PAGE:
Simple Pleasures

By Glen Bush

He reached inside his shirt and felt the polished walnut grip of his Smith & Wesson .357 revolver.  It felt good.  Satisfying.  Just as easily he removed his hand and reached for the pack of unfiltered cigarettes in his shirt pocket.  Tapping the corner of the pack on his left palm, one cigarette slid out.  Still watching the door of the bar across the street, he put the cigarette between his lips and lit it.  The tobacco tasted good.  Relaxing.  It was nearly 2130 hours.  The Crescent Moon Bar did not close for another four and half hours.  How long would Red hang out in the bar?  He knew Red fancied himself a pool hustler and a ladies’ man.  It could be a long four and half hours.  Of course, a real shark could hustle the wannabe or a leggy skank could open his nose in the time it takes to do a shot of house bourbon.  One way or the other, it did not make much difference.  Red was going to walk out of the bar, and he was going to let his .357 do the rest.  It had to be that way.  He had made a promise.  And a promise is a personal contract, something he never went back on.

Standing in the doorway of the closed pawn shop, he leaned against the door jamb and smoked his third cigarette. The night coolness brought a sweet, crisp breeze. Nice. A clean cool wind was a simple pleasure. He liked simple pleasures. The feel of the walnut grip of a revolver, the firm Portuguese cork handle of a hand-made bamboo fly rod, the taste of eighteen-year old single malt scotch, and the compact curvature of a woman’s buttocks. Simple pleasures. Standing in this doorway was not a simple pleasure. He took his cellphone out and looked at the time. 2245. Replacing the phone in his inside jacket pocket, he sucked in a deep breath and let it out easy, slowly. He had been trained for this night as he had been for the other days and nights that had led him to this dark, pawn shop doorway, staring resolutely at the mirrored front door of the bar waiting for Red, a man of little consequence, to emerge– drunk, confident, unsuspecting. Red would cross the street toward him, and then walk to his black Lincoln SUV parked in front of the next doorway. Red would never see him step out of the doorway. There was only one question,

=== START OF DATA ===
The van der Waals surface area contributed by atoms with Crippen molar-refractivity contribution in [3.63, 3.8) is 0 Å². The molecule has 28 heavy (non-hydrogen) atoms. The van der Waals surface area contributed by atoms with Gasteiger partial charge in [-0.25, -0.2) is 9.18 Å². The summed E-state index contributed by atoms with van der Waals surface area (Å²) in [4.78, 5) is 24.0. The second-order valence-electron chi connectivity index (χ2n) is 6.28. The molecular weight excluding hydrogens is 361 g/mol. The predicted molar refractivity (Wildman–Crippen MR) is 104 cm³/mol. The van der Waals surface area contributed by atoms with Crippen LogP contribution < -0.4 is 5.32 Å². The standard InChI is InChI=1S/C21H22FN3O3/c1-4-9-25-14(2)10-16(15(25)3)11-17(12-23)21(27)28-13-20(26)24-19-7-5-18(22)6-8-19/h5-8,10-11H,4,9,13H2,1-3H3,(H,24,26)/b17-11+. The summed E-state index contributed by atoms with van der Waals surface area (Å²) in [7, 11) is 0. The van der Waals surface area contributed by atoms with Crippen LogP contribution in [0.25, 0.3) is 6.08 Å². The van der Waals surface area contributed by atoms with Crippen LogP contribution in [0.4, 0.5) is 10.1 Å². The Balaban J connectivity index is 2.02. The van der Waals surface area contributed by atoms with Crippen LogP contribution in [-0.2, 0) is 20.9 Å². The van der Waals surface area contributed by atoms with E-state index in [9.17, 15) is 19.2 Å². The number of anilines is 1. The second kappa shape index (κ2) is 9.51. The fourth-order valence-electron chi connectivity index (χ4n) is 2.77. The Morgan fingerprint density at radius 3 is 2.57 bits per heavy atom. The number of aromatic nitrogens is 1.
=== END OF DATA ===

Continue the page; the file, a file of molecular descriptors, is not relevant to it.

What if he walked out with someone?

It would not matter. It would be simple, not as in pleasure, but simple as in the past. A task. No more, no less.

In Caracas it had also been night, but a hot, sweltering night, not like this cool crisp night. The Colonel had walked out of the brothel, a slim hooker clinging to his right arm, his gun arm. There he had been leaning against the flowering araguaney tree, waiting for the Colonel. His aim was quick. The shot loud. The Colonel slumped to the broken brick sidewalk, he never had time to reach for his H & K 9mm. The drunken hooker collapsed on top of him, splattered with blood, screaming, struggling rapidly to regain her balance, to stand up, never once thinking of looking at him. Instinctively, like a frightened forest critter, indistinguishable from its surroundings, she raised herself up, knees firmly planted on the rain soaked broken brick, trying to wipe the blood from her blouse and face, slipping, pushing, grabbing all at the same time. Hysterical. He slid the .357 into his waistband, looked at the fragments of the Colonel’s skull in a rain puddle, and walked into the alley and the darkness and out of Caracas. Simple.

He reached down for the bottle of water next to the pawn shop door.  It was still cool.  The taste of the cool water soothed his lips and throat.  I need to stop smoking.  These cancer sticks are going to kill me someday.  Replacing the cap, he set the bottle back in the corner of the door.  As he was straightening up, he saw the Crescent Moon door opening and a woman walk out.  Laughing loudly, carrying a go-cup in her left hand, she took a few steps out of the doorway and waited on the sidewalk.  Red walked out, whispering something in her ear.  The couple talked for a few seconds, and then Red pulled her toward him, holding her tightly, kissing her drunkenly.  After the whiskey kiss, she latched on to his arm and pulled him toward her as she tried to walk down the sidewalk in the opposite direction of the pawn shop.  It looked as if Red may follow her, but then he stopped, and pulled his arm from her grip.  This time he could hear Red’s Southern drawl, “Nah, gurl, I gots me something goin’ on that I can’t let slip by.  I’ll call ya when I gets this done.”   Then, without waiting for a reply, Red turned and went back into the Crescent Moon Bar.  Red was already back in the bar before the woman realized she was walking alone to her convertible.  She stopped and turned around and saw she was alone.  A sloppy wave good-bye, and she gulped the rest of the booze from the go-cup and tossed it awkwardly toward the Red’s direction.  She clicked her key to open her car door and start the engine.  In a moment, the red Mercedes convertible was a memory.

At 0020 he lit another cigarette.  0020.  Coincidence?